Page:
Well-known café chains beat retreat from Vietnam

In spite of receiving investments from foreign investors with powerful financial capability and strong brands, numerous coffee chains in Vietnam still either closed or scale down operations.

Some of the most iconic foreign café chains are withdrawing or scaling down operations across the country
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Below are some major chains and their progress in Vietnam

NYDC

On July 20, 2016, after finally closing the last outlet in Metropolitan in downtown Ho Chi Minh City, New York Dessert Coffee (NYDC), a European-American style coffee and desserts chain officially bid goodbye to Vietnamese customers via Facebook and promised to "come back someday."

Earlier in May, Singapore-based NYDC had closed three outlets on Nguyen Trai Street and at the Cantavil and Crescent malls in Ho Chi Minh City.

With investment from Singapore’s SUTL Group, NYDC arrived to Vietnam in 2009 and young people were quickly attracted to its modern drinks menu and tasty American desserts, such as cheesecakes and mud-pies. At its heyday, NYDC owned six outlets in Ho Chi Minh City. SUTL planned to open 20 outlets in office buildings and malls over a five-year period, with each unit costing $250,000 to $300,000.

Though NYDC and SUTL did not give a detailed explanation for the withdrawal, industry insiders believe the expensive menu and locations were among the issues. Meanwhile, Vietnamese customers were getting pickier and NYDC had to compete with Vietnamese-owned chains like Tay Nguyen, Phuc Long, The Coffee House, Urban Station, and Trung Nguyen.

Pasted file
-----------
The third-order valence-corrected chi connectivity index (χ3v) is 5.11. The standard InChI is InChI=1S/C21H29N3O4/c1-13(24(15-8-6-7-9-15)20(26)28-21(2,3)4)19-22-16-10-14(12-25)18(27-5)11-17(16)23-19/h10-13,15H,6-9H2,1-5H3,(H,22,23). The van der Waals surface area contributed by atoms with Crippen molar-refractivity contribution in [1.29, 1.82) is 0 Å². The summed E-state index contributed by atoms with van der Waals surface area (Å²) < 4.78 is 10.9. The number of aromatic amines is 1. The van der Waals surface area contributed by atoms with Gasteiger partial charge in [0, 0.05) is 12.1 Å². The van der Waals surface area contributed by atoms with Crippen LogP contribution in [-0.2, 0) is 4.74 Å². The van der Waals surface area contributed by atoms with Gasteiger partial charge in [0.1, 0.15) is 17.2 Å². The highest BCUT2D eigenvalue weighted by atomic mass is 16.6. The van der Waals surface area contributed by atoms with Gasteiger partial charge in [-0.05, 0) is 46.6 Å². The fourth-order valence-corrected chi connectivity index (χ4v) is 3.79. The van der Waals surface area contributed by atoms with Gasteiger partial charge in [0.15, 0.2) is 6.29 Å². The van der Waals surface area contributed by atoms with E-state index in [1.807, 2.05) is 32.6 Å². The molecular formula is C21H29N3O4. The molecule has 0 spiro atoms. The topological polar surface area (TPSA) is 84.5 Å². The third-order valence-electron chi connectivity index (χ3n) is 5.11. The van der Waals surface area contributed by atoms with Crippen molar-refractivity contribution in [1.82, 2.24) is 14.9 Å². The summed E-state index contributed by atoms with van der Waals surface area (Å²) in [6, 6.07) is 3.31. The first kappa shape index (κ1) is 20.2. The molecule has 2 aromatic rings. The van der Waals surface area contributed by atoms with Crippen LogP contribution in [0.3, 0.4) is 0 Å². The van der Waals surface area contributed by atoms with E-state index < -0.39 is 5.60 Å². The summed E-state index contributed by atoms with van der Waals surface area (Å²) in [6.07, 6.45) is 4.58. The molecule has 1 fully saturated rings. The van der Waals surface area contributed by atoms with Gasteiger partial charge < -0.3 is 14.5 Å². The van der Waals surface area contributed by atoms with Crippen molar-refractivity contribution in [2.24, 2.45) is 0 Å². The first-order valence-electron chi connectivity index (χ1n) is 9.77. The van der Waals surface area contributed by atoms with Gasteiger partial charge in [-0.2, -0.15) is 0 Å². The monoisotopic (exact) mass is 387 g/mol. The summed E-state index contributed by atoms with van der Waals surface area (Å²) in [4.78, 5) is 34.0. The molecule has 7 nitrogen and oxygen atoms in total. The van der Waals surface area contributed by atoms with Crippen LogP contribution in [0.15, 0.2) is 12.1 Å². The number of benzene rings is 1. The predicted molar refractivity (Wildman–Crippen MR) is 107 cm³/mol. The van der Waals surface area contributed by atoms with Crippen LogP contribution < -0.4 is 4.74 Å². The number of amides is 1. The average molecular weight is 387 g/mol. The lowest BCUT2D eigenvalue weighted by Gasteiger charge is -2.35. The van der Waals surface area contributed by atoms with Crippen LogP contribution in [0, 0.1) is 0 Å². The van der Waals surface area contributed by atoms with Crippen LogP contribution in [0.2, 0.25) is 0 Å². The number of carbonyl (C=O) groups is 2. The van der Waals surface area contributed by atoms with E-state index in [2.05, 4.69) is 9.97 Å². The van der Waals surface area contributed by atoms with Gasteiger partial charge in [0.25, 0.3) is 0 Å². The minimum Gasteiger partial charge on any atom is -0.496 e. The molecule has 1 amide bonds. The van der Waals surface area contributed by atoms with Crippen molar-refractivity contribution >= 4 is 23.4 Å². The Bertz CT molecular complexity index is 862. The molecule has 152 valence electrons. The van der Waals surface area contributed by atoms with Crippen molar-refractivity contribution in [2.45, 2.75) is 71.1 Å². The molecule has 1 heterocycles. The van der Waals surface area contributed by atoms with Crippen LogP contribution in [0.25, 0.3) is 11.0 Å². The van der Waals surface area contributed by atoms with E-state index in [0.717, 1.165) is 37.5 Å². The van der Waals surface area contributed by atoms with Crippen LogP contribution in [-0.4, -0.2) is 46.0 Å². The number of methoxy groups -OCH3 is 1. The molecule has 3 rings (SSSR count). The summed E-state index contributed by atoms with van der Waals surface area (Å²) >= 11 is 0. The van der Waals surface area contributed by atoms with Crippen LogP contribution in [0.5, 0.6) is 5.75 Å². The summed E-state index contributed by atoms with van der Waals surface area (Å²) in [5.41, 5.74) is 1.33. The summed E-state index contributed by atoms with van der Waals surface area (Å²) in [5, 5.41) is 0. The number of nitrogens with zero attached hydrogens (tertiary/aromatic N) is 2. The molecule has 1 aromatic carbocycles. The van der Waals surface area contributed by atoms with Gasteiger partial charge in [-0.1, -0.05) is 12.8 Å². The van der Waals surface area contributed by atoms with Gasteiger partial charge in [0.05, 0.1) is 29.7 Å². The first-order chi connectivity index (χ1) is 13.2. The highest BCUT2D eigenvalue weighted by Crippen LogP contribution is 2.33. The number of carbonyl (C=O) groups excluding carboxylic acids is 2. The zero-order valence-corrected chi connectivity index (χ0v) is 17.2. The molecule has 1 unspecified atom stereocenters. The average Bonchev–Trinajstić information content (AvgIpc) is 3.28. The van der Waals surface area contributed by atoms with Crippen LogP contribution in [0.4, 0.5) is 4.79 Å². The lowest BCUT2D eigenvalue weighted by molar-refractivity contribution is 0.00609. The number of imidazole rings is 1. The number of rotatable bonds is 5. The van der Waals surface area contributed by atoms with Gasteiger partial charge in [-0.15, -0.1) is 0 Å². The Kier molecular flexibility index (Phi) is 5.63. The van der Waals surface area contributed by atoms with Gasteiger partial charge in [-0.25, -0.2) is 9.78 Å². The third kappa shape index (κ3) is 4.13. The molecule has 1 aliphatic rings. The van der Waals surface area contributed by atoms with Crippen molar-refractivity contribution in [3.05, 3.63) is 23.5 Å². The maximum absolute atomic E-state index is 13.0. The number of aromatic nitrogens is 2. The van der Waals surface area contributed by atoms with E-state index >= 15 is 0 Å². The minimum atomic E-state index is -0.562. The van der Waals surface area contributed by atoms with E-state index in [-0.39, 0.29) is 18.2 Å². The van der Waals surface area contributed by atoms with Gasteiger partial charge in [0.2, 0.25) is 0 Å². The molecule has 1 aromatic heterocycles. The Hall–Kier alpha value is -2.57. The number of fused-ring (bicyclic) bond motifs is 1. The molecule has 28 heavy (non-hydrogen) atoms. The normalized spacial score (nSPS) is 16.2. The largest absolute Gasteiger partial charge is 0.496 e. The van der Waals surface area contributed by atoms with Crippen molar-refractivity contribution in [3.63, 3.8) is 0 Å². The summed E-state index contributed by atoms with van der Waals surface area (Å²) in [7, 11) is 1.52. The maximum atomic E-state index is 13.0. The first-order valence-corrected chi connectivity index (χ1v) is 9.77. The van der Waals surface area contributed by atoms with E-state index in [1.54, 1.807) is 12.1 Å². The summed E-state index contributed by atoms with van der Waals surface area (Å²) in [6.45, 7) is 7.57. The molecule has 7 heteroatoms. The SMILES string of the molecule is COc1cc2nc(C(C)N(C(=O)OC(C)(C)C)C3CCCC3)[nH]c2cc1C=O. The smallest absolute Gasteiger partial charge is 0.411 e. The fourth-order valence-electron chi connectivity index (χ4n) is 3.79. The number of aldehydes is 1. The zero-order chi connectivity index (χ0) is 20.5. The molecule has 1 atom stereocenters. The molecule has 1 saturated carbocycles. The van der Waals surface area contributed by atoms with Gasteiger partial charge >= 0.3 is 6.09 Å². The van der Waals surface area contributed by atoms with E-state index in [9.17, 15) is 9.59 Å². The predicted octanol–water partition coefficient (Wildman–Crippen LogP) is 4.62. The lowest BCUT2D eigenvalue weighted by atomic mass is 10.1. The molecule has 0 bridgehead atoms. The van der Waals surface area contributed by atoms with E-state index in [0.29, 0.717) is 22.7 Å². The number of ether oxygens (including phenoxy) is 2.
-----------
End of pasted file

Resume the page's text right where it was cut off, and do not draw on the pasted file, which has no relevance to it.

Gloria Jean’s Coffees

In April, Australian-owned Gloria Jean’s Coffees decided to close its last store in Vietnam, ending a 10-year stint in Ho Chi Minh City and Hanoi due to slow expansion, high rent, and an unsuitable business model.

Entering Vietnam in 2006 via signing a franchise contract with a local firm, Gloria Jean’s Coffees expected the business results to develop as well as it did in Thailand and Malaysia.

However, the Australian coffee house chain was only able to open six outlets in Ho Chi Minh City and one in Hanoi in the first six years.

Nguyen Phi Van, the first franchisee of Gloria Jean’s Coffees in Vietnam, told Vnexpress that the demise was due to the adoption of a business model that had been developed in Australia for the local and regional markets.

Later on, even after Gloria Jean’s Coffees International allowed its franchise in Vietnam to make some changes to its products to adapt to local people’s taste, the going remained really tough due to many reasons, including fiercer competition from both foreign and domestic rivals.

Espressamente Illy

In 2009, Espressamente Illy entered into a co-operation with a Vietnamese partner called Thai Binh Duong Export-Import Co., Ltd. officially launched Coffee-Bar Espressamente Illy in Vietnam. However, after opening two outlets only, the investors went bankrupt.

The Coffee Inn

The Coffee Inn was another well-known brand since its first outlet was opened in Hanoi. The Coffee Inn is considered the first brand to bring ice-blended coffee in Vietnam for the first time.

The revenue of this chain soared in 2013-2014. However, in mid-2014, operations started to slow down due to the appearance of Starbucks as well as other brands upgrading their menus and the quality of drinks.